16th April 2019

A compendium of news from the banking sector


The banking sector seems to have come into focus in the past week, starting with the US first quarter earnings season’s numbers appearing in the public domain last Friday. JP Morgan Chase’s efforts were perceived as decent with EPS beating expectations at $2.65 a share, versus estimates of $2.35. JPM also reported a revenue beat at $29.8 billion vs the $28.4 billion estimates – shares rallied on Friday, up 4.6% at $111.20. Yesterday Goldman Sachs posted indifferent results with trading and investment income disappointing, which saw Wall Street’s largest investment bank shed 3% in value.  Efforts by Wells Fargo posted also last Friday were not seen as quite so positive with EPS coming in at $1.20 per share vs $1.09 per share expected. However, revenues dipped 2% at $21.609 billion vs a $21.012 billion forecast.

Yesterday Citibank’s revenue was in line at $18.9 billion with EPS at $1.87 against estimates of $1.67. Again, stock trading (down 24% on the last quarter) proved a thorn in the side of profits. Shares fell by 0.6%. It is fair to say that the banking sector is not the flavour of the month, but US banks are in better shape than their European counterparts and it must not be forgotten that UK banks are so toughly regulated now, it is harder for them to make sufficient increased profits to significantly move their respective share prices in an upwardly direction. On the other hand, poor performances by many of these banks may not necessarily damage these respective share prices irrevocably.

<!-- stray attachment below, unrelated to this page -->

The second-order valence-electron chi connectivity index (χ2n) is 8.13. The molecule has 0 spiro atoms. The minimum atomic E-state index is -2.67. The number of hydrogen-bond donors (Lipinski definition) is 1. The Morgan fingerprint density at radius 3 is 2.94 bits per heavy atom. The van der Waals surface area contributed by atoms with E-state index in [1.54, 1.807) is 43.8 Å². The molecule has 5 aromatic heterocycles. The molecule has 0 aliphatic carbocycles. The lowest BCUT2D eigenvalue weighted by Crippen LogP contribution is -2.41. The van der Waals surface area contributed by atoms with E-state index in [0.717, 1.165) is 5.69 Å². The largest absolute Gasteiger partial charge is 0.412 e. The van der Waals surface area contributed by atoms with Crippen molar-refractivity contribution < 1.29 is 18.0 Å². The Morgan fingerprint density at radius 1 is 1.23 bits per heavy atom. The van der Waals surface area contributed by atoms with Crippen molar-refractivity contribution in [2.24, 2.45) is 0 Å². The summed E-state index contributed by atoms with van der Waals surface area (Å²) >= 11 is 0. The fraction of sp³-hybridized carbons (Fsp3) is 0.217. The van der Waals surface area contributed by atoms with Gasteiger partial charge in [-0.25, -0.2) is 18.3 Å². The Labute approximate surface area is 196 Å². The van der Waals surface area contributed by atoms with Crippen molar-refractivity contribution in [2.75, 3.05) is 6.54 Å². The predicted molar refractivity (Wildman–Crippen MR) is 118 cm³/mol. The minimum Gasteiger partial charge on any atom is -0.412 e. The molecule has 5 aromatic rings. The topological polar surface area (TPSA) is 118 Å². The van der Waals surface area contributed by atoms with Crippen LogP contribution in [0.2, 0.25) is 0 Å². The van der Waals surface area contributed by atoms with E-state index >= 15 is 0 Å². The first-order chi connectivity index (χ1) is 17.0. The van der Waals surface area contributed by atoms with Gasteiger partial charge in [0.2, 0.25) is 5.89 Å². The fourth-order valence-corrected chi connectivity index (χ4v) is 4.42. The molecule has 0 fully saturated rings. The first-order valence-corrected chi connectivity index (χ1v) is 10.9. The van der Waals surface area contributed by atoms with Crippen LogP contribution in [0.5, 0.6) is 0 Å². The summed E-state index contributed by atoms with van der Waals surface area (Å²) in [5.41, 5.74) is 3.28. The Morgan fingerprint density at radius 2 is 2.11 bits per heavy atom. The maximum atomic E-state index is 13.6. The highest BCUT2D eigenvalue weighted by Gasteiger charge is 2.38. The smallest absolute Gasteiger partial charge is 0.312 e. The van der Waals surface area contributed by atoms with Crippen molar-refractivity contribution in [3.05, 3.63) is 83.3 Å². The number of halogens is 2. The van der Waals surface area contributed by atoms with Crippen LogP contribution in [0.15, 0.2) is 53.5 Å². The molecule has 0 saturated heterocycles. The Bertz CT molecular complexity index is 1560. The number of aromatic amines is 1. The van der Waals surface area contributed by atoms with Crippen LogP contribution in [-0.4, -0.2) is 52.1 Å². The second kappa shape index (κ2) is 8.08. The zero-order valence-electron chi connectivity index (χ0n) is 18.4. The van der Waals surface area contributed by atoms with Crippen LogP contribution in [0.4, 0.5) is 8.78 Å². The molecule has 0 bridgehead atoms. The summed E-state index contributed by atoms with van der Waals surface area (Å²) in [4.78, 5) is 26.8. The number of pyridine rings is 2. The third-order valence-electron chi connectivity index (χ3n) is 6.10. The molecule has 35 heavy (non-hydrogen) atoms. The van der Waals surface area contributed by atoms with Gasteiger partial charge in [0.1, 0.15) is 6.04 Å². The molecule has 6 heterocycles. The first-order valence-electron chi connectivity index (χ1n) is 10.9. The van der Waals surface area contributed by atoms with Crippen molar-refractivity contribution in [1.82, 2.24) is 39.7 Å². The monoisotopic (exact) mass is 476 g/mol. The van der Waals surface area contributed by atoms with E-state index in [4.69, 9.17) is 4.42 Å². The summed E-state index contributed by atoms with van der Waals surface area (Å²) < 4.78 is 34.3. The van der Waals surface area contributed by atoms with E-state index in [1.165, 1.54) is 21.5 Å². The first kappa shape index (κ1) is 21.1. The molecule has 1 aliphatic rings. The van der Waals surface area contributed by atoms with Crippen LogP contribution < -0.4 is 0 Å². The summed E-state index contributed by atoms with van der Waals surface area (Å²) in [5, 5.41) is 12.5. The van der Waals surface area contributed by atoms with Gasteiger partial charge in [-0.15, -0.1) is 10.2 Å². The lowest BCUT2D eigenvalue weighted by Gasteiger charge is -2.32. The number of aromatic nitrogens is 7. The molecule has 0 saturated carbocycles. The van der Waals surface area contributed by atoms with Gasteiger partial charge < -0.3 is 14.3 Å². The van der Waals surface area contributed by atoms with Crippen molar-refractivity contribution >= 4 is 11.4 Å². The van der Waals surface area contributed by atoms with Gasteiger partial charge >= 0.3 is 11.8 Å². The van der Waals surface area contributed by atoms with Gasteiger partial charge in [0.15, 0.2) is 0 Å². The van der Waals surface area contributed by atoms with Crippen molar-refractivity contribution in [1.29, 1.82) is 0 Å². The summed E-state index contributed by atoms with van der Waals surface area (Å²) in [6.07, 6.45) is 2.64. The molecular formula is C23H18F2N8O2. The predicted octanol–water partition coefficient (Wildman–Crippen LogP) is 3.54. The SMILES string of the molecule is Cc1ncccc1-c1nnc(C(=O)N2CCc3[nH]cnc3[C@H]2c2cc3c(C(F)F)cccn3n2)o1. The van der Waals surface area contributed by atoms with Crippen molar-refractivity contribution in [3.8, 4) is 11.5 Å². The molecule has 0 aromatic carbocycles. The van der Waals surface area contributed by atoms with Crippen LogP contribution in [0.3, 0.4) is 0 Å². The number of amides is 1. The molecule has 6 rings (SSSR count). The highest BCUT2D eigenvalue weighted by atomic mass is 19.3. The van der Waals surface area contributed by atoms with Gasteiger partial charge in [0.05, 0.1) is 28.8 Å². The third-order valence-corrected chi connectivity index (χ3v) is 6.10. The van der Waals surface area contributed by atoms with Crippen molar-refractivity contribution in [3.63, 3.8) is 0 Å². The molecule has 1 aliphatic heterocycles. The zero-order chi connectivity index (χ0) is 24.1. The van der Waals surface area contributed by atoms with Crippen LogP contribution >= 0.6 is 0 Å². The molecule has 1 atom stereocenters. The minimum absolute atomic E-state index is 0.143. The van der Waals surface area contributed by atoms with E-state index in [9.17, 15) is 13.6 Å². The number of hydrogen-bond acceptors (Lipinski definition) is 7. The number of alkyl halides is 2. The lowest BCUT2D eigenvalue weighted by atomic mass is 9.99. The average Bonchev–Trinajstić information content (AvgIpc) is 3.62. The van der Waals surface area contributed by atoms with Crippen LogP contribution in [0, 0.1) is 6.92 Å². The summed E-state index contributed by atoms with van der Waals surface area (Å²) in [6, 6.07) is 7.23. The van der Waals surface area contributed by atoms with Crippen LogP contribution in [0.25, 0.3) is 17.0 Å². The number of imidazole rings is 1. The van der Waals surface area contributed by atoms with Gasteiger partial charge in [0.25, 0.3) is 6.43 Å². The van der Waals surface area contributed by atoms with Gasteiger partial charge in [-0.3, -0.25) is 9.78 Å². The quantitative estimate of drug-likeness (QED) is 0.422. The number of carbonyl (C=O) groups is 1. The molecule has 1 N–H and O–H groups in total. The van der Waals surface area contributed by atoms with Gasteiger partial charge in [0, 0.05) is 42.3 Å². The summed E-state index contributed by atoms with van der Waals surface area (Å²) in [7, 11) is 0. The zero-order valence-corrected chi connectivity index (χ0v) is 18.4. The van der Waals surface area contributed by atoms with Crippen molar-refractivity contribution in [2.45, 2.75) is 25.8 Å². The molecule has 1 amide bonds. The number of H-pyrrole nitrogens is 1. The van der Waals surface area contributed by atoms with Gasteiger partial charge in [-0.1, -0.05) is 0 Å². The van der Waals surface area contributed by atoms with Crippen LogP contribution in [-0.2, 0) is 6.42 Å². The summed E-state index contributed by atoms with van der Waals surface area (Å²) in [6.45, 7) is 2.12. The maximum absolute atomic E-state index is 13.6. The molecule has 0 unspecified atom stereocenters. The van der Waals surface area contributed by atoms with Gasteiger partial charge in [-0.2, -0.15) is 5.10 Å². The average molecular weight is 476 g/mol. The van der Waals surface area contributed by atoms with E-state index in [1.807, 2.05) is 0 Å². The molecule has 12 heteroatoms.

There has been a compendium of banking stories breaking cover in the past few days. On Monday, Richard Meddings, Chairman, and Debbie Crosbie, CEO, announced that TSB will pay back fraud claims resulting from its IT meltdown, with a view to winning back clients rather than wait for claims. There about £354 million of fraud claims on the UK banking sector, of which only £80 odd million have been paid. Banco Sabadell, the Catalonian owners of TSB Bank, still intend to sell this bank in the next year or two.

Barclays Bank are still being plagued by Edward Bramson, the entrepreneur, who announced that he has renewed his $1.4 billion loan terms from Bank of America for his stake in Barclays. Few believe he will be successful in seeking a seat on the board. Barclays is still perceived to be lagging well down the pecking order when it comes to joint stock banking. So, if the bald eagle were to dispense with investment banking, where would it go for earnings? Maybe Mr Bramson has a predator in mind that might want to buy Barclays? 

UniCredit has been fined £1.3 billion by the US authorities for breaking sanctions with countries such as Iran and Syria. This Italian bank can ill-afford such a penal find with its balance sheet still in disarray, despite recent rights issues.

Finally, Deutsche Bank, JP Morgan Chase and other banks have been subpoenaed by the House of Intelligence and Financial services, who are seeking information about loans given to the Trump Organisation and to Mr Trump, prior to him becoming President. President Trump has refused to date to disclose information on business activities with foreign counterparties or on his tax affairs, insisting that all accounts are currently being audited. Deutsche Bank is alleged to have made loans totalling $300 million to the Trump Organisation pre-the 2016 Presidential election.

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